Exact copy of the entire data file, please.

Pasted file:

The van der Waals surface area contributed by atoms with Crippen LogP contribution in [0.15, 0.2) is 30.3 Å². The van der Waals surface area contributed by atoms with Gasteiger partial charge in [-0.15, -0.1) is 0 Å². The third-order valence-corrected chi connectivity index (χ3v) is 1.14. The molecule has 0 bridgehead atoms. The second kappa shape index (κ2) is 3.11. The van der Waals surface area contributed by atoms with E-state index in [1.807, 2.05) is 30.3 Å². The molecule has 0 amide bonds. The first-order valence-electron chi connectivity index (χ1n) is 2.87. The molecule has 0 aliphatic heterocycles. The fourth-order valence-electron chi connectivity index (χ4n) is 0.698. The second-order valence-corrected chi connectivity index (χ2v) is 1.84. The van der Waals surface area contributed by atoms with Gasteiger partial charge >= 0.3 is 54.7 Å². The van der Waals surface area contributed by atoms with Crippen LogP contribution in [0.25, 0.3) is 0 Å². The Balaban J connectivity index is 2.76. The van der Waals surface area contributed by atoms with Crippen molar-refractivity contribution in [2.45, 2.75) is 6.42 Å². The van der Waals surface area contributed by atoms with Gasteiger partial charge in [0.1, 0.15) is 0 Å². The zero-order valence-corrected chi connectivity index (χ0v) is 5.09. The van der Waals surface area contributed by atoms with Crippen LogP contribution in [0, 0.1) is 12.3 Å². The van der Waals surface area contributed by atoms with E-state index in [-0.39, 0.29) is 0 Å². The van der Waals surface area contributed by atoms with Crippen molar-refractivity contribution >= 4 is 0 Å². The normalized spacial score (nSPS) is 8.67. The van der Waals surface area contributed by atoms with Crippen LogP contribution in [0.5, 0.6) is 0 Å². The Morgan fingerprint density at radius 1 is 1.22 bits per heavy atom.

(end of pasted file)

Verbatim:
The van der Waals surface area contributed by atoms with Crippen LogP contribution in [0.15, 0.2) is 30.3 Å². The van der Waals surface area contributed by atoms with Gasteiger partial charge in [-0.15, -0.1) is 0 Å². The third-order valence-corrected chi connectivity index (χ3v) is 1.14. The molecule has 0 bridgehead atoms. The second kappa shape index (κ2) is 3.11. The van der Waals surface area contributed by atoms with E-state index in [1.807, 2.05) is 30.3 Å². The molecule has 0 amide bonds. The first-order valence-electron chi connectivity index (χ1n) is 2.87. The molecule has 0 aliphatic heterocycles. The fourth-order valence-electron chi connectivity index (χ4n) is 0.698. The second-order valence-corrected chi connectivity index (χ2v) is 1.84. The van der Waals surface area contributed by atoms with Gasteiger partial charge >= 0.3 is 54.7 Å². The van der Waals surface area contributed by atoms with Crippen LogP contribution in [0.25, 0.3) is 0 Å². The Balaban J connectivity index is 2.76. The van der Waals surface area contributed by atoms with Crippen molar-refractivity contribution in [2.45, 2.75) is 6.42 Å². The van der Waals surface area contributed by atoms with Gasteiger partial charge in [0.1, 0.15) is 0 Å². The zero-order valence-corrected chi connectivity index (χ0v) is 5.09. The van der Waals surface area contributed by atoms with Crippen LogP contribution in [0, 0.1) is 12.3 Å². The van der Waals surface area contributed by atoms with E-state index in [-0.39, 0.29) is 0 Å². The van der Waals surface area contributed by atoms with Crippen molar-refractivity contribution >= 4 is 0 Å². The normalized spacial score (nSPS) is 8.67. The van der Waals surface area contributed by atoms with Crippen LogP contribution in [0.5, 0.6) is 0 Å². The Morgan fingerprint density at radius 1 is 1.22 bits per heavy atom.